Article 228 of the new constitution retains the Judicial Electoral Commission which oversees parliamentary elections.

Abdel-Ghaffar Shukr, speaking for the National Salvation Front’s Legislative Committee, revealed that the front has submitted 94 changes to the 1956 law, including a proposal that the Judicial Electoral Commission adopt internationally-accepted standards required for ensuring the integrity of elections.

“One of these is that judges in charge of the commission cannot be members of other executive bodies so as to minimise the possibility of bias,” said Shukr. “The commission must also update voter lists, redraw electoral districts, and act to exclude the executive authorities from any supervision of the polls.”

The front has argued it is necessary a special police force be formed and placed at the disposal of the commission to safeguard judges from attack and prevent common vote rigging practices.

The front suggests stiffer penalties for election fraud and the empowering of human rights organisations to file lawsuits against officials suspected of vote rigging. It is also seeking a ban on the raising of religious slogans during campaigns and on places of worship being used for electioneering purposes. 

“Candidates found guilty of these practices must be excluded from the parliamentary race and face fines of up to LE50,000,” says the front.

“We want the election law be amended to state that judges supervise the vote count, announce the results in auxiliary polling stations and provide a signed copy of the count, station by station, to candidates’ representatives, as happened in last summer’s presidential election,” says Mahmoud Amer, secretary-general of the Freedom and Justice Party (FJP) — the political arm of the Muslim Brotherhood.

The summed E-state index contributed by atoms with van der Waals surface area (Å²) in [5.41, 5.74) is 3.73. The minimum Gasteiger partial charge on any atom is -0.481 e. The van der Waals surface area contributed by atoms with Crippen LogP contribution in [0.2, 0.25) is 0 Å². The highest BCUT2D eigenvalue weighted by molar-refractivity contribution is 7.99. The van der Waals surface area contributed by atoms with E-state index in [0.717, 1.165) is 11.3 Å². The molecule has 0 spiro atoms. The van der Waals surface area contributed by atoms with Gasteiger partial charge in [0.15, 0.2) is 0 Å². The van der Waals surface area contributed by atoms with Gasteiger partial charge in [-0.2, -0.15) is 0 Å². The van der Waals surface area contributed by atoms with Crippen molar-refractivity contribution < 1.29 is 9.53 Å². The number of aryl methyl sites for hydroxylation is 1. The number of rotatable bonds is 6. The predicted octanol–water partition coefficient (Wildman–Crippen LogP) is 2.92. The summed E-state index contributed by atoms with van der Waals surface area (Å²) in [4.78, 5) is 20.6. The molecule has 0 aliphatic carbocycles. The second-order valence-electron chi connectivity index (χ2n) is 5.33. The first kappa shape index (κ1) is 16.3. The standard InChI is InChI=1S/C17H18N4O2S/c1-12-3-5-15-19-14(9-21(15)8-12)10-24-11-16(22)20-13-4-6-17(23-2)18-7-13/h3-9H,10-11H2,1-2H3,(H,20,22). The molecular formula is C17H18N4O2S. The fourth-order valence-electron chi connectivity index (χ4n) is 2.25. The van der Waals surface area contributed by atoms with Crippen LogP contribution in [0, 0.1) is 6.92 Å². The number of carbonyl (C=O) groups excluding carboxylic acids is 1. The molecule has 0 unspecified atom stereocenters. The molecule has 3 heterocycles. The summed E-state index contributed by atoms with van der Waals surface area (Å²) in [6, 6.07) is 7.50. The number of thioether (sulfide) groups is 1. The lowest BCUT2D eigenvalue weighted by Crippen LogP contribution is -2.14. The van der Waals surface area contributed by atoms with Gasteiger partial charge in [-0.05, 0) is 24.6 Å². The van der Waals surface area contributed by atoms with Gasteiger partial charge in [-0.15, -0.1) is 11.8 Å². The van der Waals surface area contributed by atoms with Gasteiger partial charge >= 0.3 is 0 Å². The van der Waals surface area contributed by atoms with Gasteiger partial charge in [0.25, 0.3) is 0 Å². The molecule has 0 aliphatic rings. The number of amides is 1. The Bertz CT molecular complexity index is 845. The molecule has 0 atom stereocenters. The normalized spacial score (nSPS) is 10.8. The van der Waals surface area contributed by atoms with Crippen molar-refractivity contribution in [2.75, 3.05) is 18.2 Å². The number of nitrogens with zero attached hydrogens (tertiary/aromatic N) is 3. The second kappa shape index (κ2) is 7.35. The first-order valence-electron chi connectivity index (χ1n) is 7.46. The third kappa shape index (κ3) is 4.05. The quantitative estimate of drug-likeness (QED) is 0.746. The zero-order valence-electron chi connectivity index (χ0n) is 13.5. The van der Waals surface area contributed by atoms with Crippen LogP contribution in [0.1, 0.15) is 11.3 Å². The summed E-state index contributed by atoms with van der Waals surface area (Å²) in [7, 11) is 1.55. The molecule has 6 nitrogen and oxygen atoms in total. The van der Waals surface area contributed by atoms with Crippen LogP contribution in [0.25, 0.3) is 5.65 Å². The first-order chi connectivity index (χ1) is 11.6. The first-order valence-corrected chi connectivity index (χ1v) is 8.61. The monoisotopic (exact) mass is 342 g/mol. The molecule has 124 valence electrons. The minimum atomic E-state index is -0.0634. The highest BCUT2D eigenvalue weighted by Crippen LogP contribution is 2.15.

The Shura Council is also expected to discuss legislation stripping leading officials of Mubarak’s defunct National Democratic Party of standing in elections for 10 years as well as changes to the way the SCC operates.

The council faced a wave of protests this week after its Human Rights Committee disclosed that a law — thought to be drafted by the Interior Ministry — restricting the right to protest and to strike, would soon be discussed. The 26-article law gives the Interior Ministry powers to ban peaceful protests, labour strikes, sit-ins and public gatherings.

Under the draft law the organisers of street protests or public meetings must inform the Interior Ministry of the location and timing at least three days ahead of any gathering. The law grants police forces the right to ban such protests or public gatherings if they “pose a danger to public order”. The law also states that “if public gatherings include speeches instigating sedition, the police will be allowed to disperse such gatherings”.

The police will be allowed to attend any meeting of protest organisers. Under the proposed law any protest will be restricted to between 7am and 7pm. In addition the police will have an automatic right to search protesters, and will be mandated to use or tear gas, water cannons and electric bludgeons to disperse any gathering they deem a threat to public order. In some cases it seeks to place a limit of one third of the employees of given institutions who can legally strike,  baldly stating “this is necessary so as not to cause disruption to the institution’s business or production lines.”

Human rights organisations united in condemning the proposed legislation, accusing Islamists — led by the Muslim Brotherhood — on the Shura Council of using their majority to limit freedom of speech and public liberties.